Location: Insect Behavior and Biocontrol ResearchTitle: Oxygen consumption and acoustic activity of adult Callosobruchus maculatus F. (Coleoptera: Chrysomelidae: Bruchinae) during hermetic storage Author
Submitted to: Insects
Publication Type: Peer Reviewed Journal
Publication Acceptance Date: 4/19/2018
Publication Date: 4/20/2018
Citation: Njoroge, A.W., Mankin, R.W., Smith, B.W., Baributsa, D. 2018. Oxygen consumption and acoustic activity of adult Callosobruchus maculatus F. (Coleoptera: Chrysomelidae: Bruchinae) during hermetic storage. Insects. 9(2). https://doi.org/10.3390/insects9020045. Interpretive Summary: Post-harvest loss of stored grain to insect damage is a major concern for farmers, millers and warehouses thought the U.S. and the world. The loss of fumigants as a control measure has required the implementation of new methods to control these stored grain pests. Hermetic grain storage, containment in an airtight (hermetically sealed) container that results in consumption of the oxygen and death, has been used successfully to control pests in small storage facilities in sub-Saharan Africa. However, the time course of oxygen depletion and death is not well-understood. Students and scientists at Purdue University and scientists at the USDA-ARS Center for Medical, Agricultural, and Veterinary Entomology, Gainesville, FL, used acoustic monitoring to assess the activity of adult cowpea insect pests over time after they were placed in hermetically sealed containers. Oxygen depleted enough to reduce insect activity to negligible levels within 7 days. The information was used to estimate how long typical cowpea infestations would survive in commonly used 50-kg bags. This information can be used by farmers, millers and warehouse managers to develop protocols to reduce insect pest damage in stored crops and processed products.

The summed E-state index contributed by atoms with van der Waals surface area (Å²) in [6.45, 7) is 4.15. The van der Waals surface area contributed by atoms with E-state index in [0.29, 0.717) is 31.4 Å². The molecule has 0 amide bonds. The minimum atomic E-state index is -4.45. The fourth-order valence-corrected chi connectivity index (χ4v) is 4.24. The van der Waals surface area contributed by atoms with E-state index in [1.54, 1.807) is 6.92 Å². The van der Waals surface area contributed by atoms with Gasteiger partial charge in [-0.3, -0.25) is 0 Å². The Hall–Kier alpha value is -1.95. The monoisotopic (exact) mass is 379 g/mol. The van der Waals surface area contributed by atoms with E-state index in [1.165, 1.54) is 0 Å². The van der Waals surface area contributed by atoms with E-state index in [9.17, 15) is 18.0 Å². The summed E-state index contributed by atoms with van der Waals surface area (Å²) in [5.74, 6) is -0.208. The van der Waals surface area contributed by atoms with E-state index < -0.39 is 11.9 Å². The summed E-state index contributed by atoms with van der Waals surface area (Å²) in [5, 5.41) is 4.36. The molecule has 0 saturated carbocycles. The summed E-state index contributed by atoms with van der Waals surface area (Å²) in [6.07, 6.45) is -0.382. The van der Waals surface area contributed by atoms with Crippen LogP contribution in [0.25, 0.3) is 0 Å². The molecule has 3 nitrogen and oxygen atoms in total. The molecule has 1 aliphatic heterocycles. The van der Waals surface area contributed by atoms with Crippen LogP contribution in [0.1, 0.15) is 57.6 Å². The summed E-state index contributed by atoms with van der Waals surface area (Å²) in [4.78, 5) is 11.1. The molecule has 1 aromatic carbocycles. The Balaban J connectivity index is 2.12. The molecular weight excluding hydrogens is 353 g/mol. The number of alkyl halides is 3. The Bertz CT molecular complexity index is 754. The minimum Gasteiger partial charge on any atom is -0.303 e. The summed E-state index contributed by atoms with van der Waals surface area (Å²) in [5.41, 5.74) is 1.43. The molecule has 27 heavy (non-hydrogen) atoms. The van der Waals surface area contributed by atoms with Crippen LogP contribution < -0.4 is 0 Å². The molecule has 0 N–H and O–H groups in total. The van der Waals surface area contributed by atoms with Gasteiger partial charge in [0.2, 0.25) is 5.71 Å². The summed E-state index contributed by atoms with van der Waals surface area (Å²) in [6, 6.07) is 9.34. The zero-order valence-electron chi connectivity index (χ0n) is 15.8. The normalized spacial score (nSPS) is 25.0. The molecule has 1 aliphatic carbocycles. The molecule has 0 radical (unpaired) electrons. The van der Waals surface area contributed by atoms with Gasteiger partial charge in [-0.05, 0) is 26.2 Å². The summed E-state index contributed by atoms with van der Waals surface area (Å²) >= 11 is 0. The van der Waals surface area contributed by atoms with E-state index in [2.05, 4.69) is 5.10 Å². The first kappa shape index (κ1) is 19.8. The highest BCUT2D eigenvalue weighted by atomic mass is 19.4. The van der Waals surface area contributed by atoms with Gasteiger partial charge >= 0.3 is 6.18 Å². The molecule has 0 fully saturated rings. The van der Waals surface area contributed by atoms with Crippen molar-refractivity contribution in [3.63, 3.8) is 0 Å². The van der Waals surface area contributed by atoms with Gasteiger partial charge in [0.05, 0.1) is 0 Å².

Technical Abstract: Acoustic monitoring was applied to consider hermetic exposure durations and oxygen levels required to stop Callosobruchus maculatus feeding activity and economic damage on cowpea. A 15-d study was conducted with six treatments of 25, 50 and 100 C. maculatus adults in 500- and 1000 ml jars using acoustic probes inserted through stoppers sealing the jars. Acoustic activity was measured by identifying sound impulses with frequency spectra representative of known insect sounds, and counting trains (bursts) of impulses separated by intervals of < 200 ms, that typically are produced only by insects. By the end of the first week of storage in all treatments, oxygen levels declined to levels below 4 %, which has been demonstrated to cause mortality in previous studies. Concomitantly, insect sound burst rates dropped below an acoustic detection threshold of 0.02 bursts s-1, indicating that the insects had ceased feeding. Statistically significant relationships were obtained between two different measures of the acoustic activity and the residual oxygen level. Based on the experimental results, a simple equation can be used to estimate the time needed for oxygen to decline to levels that limit insect feeding and economic damage in hermetic storage containers of different volumes and different insect populations.